Talkative Tailors in Hoi An, Vietnam
Our forays in to the tailor shops in Hoi An left us with an increase of than simply extra (or superfluous) clothing for the wardrobe. Even when a small business deal was clearly not involved, we discovered that shop owners were often available to sharing their lives and their opinions around. These unprotected moments provided us with insight into Vietnam’s diversity, the legacy of the Vietnam War (or, “American War”, as it’s called here), and opinions on the impact of Vietnam’s breakneck speed development is wearing Vietnamese tradition and culture.
After placing an order with a tailor one evening, we got swept up in a conversation with a bright, talkative woman in her mid-twenties. We chatted for what appeared like hours and stayed long past closing time.
She tells us that northern Vietnamese have become close to their own families, however, not very open and sometimes two-faced to others. The southern Vietnamese are warm and speak from the center. The central Vietnamese on the coast reside in concern with typhoons and strong storms – they live for as soon as and so are open and friendly. The central Vietnamese who live behind the security of the mountains, like in Hue, are smooth talkers, but aren’t genuine. As in every countries, stereotypes and prejudices characterize folks from different regions. We can not affirm or deny some of this, once we spent little over per month throughout Vietnam. Nonetheless it was fascinating to listen to. Not that is any surprise, but suspicions and stereotypes – like ethnic jokes – commence to take on an extremely familiar ring.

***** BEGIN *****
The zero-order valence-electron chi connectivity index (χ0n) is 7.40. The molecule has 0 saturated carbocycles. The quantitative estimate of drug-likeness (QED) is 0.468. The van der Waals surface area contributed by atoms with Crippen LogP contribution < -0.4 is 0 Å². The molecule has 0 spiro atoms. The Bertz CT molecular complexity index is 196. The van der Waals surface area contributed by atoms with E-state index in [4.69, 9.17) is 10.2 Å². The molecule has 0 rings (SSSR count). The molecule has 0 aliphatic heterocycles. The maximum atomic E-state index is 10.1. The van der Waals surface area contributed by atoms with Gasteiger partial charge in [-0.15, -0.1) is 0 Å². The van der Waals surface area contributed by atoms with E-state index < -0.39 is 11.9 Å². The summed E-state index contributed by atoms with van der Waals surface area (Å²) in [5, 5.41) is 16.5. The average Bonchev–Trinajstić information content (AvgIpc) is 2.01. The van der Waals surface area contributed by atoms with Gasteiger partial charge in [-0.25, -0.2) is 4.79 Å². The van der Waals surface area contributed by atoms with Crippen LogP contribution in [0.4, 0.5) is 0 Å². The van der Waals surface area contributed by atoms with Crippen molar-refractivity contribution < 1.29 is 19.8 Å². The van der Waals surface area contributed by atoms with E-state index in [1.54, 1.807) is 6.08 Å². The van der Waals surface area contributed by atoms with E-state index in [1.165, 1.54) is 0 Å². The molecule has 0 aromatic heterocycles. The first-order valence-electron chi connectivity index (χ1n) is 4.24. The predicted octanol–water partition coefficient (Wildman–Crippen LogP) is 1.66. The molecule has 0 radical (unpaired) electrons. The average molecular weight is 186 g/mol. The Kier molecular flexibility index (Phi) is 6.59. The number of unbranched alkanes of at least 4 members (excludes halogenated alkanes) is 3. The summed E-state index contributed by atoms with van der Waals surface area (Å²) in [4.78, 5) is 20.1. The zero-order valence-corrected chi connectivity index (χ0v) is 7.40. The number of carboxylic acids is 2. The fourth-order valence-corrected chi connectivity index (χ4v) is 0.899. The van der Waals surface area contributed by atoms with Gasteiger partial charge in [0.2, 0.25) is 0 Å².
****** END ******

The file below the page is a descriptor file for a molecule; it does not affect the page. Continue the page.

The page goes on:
AN INDIVIDUAL Story
Prejudices aside, this woman’s personal story was representative of several in Hoi An. Her family has owned the merchant house where her family lives and runs a small business for eight generations. She’s of Chinese descent, but identifies herself clearly and proudly as Vietnamese. In an elaborate twist of family trees and politics, she tells us that her father caused the American forces through the war, despite the fact that his father was a solid supporter of the Viet Cong. Thirty years later, the daddy still includes a black mark against his name, and for that reason, her older siblings were not in a position to finish their schooling as a result of this. On her behalf, things continually improve and time appears to slowly heal old wounds, but certain areas of research and work in the federal government are both closed to her. She hopes and expects that the black mark may disappear from her family’s record with time for another generation, her children, to openly pursue what they really want.
Dan with the household of tailors in Hoi An, Vietnam
She disagrees with the government’s approach of punishing children for the “sins” of the parents, believing that all generation should be in charge of themselves and not what of previous generations. Asking the way the Vietnamese experience the war and Americans, she explains that current generations don’t blame Americans today for the bombings and the war of days gone by.
She concludes, “Today and tomorrow are enough.” In conflicted eras and eras of conflict, they are admirable words to call home by. And when their reactions to us as Americans are any indication, the Vietnamese generally – from North to South – certainly may actually live because of it.